Urban home prices continue to climb in June

Cao Qian
Prices for new and existing residential properties picked up last month, with Shenzhen leading the gains among top-tier cities, official data shows.
Cao Qian

Home prices continued to rise in all-tier Chinese cities in June as the country remains on track to recover from the negative impact of the coronavirus outbreak, according to data released on Thursday by the National Bureau of Statistics.

In the four gateway cities, new home prices rose by 0.6 percent from a month ago, compared with May's 0.7 percent gain. Shenzhen led with an increase of 0.8 percent, while Guangzhou, Shanghai and Beijing followed with month-over-month rises of 0.6 percent, 0.5 percent and 0.4 percent, respectively, according to the bureau, which monitors housing prices in 70 major Chinese cities.

"Optimism prevailed in the country's new residential property market with only seven cities registering month-over-month price drops in June," said Lu Wenxi, senior researcher at Shanghai Centaline Property Consultants Co. "In the four gateway cities, Shenzhen outperformed its counterparts by recording the most drastic increase due to a number of factors including talent-luring initiatives."

In the pre-occupied housing market, prices in the four top-tier cities jumped 1 percent on average, also easing by 0.1 percentage point from a month ago. They jumped most in Shenzhen, with growth of 1.9 percent; and climbed 0.8 percent, 0.7 percent and 0.4 percent in Guangzhou, Beijing and Shanghai.

In 31 second-tier cities and 35 third-tier cities, new home prices rose by an average of 0.9 percent and 0.8 percent, up by 0.3 percentage points and 0.1 percentage point from May. Prices of existing homes in second- and third-tier cities both advanced 0.5 percent, compared with growth of 0.4 percent and 0.3 percent registered a month earlier.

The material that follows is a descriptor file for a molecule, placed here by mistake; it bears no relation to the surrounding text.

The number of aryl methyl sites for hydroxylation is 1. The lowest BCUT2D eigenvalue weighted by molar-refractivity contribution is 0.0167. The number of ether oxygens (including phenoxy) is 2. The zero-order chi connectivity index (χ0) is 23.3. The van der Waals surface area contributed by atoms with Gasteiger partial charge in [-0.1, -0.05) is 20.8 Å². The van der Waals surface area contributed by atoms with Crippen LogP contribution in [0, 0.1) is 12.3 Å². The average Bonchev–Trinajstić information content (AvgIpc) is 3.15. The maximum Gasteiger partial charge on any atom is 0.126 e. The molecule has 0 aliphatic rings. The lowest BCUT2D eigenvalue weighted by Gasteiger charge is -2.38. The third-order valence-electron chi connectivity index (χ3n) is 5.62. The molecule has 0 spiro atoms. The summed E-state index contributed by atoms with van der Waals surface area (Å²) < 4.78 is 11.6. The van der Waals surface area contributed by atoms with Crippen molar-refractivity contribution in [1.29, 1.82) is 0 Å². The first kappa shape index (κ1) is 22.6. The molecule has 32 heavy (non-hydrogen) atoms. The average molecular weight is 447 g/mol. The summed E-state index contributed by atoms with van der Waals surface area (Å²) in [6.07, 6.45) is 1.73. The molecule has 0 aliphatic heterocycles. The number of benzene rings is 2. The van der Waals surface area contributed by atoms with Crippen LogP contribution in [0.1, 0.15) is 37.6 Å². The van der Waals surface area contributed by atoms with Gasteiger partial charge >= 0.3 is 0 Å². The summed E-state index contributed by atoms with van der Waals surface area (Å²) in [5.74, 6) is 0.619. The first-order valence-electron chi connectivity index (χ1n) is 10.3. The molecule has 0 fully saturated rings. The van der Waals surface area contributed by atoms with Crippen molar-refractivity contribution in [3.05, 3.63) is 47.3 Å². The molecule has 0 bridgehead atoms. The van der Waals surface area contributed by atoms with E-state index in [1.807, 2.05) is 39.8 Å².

Nationwide, new home prices in Yinchuan in northwest Ningxia Hui Autonomous Region rose by the fastest rate for the second straight month, up 1.9 percent from May, bureau data showed.

On a year-over-year basis, prices of new homes gained 3.3 percent, 5.3 percent and 4.6 percent, respectively, in first-, second- and third-tier cities, compared with increases of 2.9 percent, 5.4 percent and 4.8 percent recorded a month earlier. In the pre-occupied market, they rose 5.2 percent, 2 percent and 2 percent, compared with 4.1 percent, 2 percent and 2.1 percent, respectively, in May.

Fueling price growth was rapidly recovering sentiment among home seekers. In the first six months of 2020, more than 5.96 trillion yuan (US$851 billion) worth of new homes, excluding government-subsidized affordable housing, were sold around the country, a year-on-year retreat of 2.8 percent, according to a separate report released by the bureau on the same day. That represented a notable improvement from the 8.4 percent decline seen in the first five months and the 16.5 percent drop registered in the first four months.

By area, new homes sold during the first half fell 7.6 percent to 611.19 million square meters, also narrowing from a year-over-year drop of 11.8 percent recorded in the first five months and a plunge of 18.7 percent during the January-April period.

Real estate developers, meanwhile, also demonstrated recovering sentiment as investment in residential property development during the first six months rose 2.6 percent to 4.64 trillion yuan from same period a year earlier. It remained unchanged in the first five months and suffered a withdrawal of 2.8 percent in the first four months, bureau data showed.

On the inventory side, newly built homes available for sale as of the end of June stood at 238.56 million square meters, a year-on-year increase of 2.7 percent. That compared with 243.7 million square meters by the end of May and 248 million square meters by the end of April, according to the NBS.

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